Date Published: June 20, 2019
Publisher: Public Library of Science
Author(s): Marcelo A. Pires, Sílvio M. Duarte Queirós, Sergio Gómez.
We introduce a minimal agent-based model to understand the effects of the interplay between dispersal and geometric constraints in metapopulation dynamics under the Allee Effect. The model, which does not impose nonlinear birth and death rates, is studied both analytically and numerically. Our results indicate the existence of a survival-extinction boundary with monotonic behavior for weak spatial constraints and a nonmonotonic behavior for strong spatial constraints so that there is an optimal dispersal that maximizes the survival probability. Such optimal dispersal has empirical support from recent experiments with engineered bacteria.
The Allee effect is an influential finding named after the ecologist Warder Clyde Allee  concerning a phenomenon typically manifested by the departure from the standard logistic growth that enhances the susceptibility to extinction of an already vulnerable sparse population. Curiously, W. C. Allee did not provide a definition of the effect , but in general terms it can be defined as “the positive correlation between the absolute average individual fitness in a population and its size over some finite interval”. . The strong Allee effect, which is the focus of this work, corresponds to the case when the deviation from the logistic growth includes an initial population threshold below which the population goes extinct . On the other hand, there exists a weak version of the Allee effect which treats positive relations between the overall individual fitness in the population density and does not present population size nor density thresholds.
Consider a metapopulation [27, 28] with L subpopulations composed of agents that are able to move, die or reproduce. As usual in metapopulation dynamics , we assume a well-mixed subpopulation, i.e., inside each subpopulation all individuals have the possibility to interact one another. In Statistical Physics parlance that is to say that our local dynamics exhibits a mean-field character. The mobility is implemented as a random walk between neighbor subpopulations such that migration occurs at each time step with probability D. At a given time step, if migration does not take place (with probability 1 − D) then one of the two events is chosen : death of an agent with probability α or reproduction with probability λ when two agents meet. Mating limitation is an important source of the Allee effect [25, 29] which in our model is incorporated in the reproduction event.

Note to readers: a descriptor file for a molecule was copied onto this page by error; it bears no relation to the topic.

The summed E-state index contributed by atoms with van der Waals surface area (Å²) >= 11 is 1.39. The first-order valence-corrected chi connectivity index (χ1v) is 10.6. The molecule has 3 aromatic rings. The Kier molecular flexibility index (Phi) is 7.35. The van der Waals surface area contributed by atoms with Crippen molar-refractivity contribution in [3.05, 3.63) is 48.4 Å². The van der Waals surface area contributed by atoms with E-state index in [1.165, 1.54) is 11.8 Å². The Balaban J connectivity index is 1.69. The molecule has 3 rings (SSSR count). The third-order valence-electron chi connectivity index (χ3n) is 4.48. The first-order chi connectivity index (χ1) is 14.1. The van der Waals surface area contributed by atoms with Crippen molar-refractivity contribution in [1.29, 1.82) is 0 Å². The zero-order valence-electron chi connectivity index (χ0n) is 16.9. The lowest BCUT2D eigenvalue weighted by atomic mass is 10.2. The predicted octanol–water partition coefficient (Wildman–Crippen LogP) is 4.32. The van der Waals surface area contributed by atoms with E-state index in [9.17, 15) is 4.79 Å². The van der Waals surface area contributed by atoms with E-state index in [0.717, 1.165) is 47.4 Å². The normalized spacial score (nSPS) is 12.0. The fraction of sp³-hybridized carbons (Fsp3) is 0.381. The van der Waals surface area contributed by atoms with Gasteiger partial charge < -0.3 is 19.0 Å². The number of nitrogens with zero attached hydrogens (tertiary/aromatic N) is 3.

In this section, we present the results for metapopulations of sizes 10 ≤ L ≤ 50 and increasing k. By means of Monte Carlo simulation and bearing in mind Eqs (1) and (2) we confirmed that the results are still valid for larger networks that correspond to the limit of a macroscopic system (the so-called thermodynamic limit). For the sake of simplicity and without loss of generality the results we show are for λ = 1.
In this work, we have investigated the spectrum of scenarios arising from a metapopulation dynamics under the Allee Effect using a minimal agent-based model which points at describing fundamental mechanisms thereof. Employing numerical and analytical tools we have shown that the survival-extinction boundary undergoes a monotonicity transition: it has a nonmonotonic behavior marked by an optimal dispersal for severe spatial constraints, but a monotonic behavior for loose spatial constraints. The verification of this qualitative change in the dependence of the mortality threshold as a function of the dispersal highlights the importance of the triangular interplay between the Allee Effect, dispersal and geometric constraints for the persistence of populations.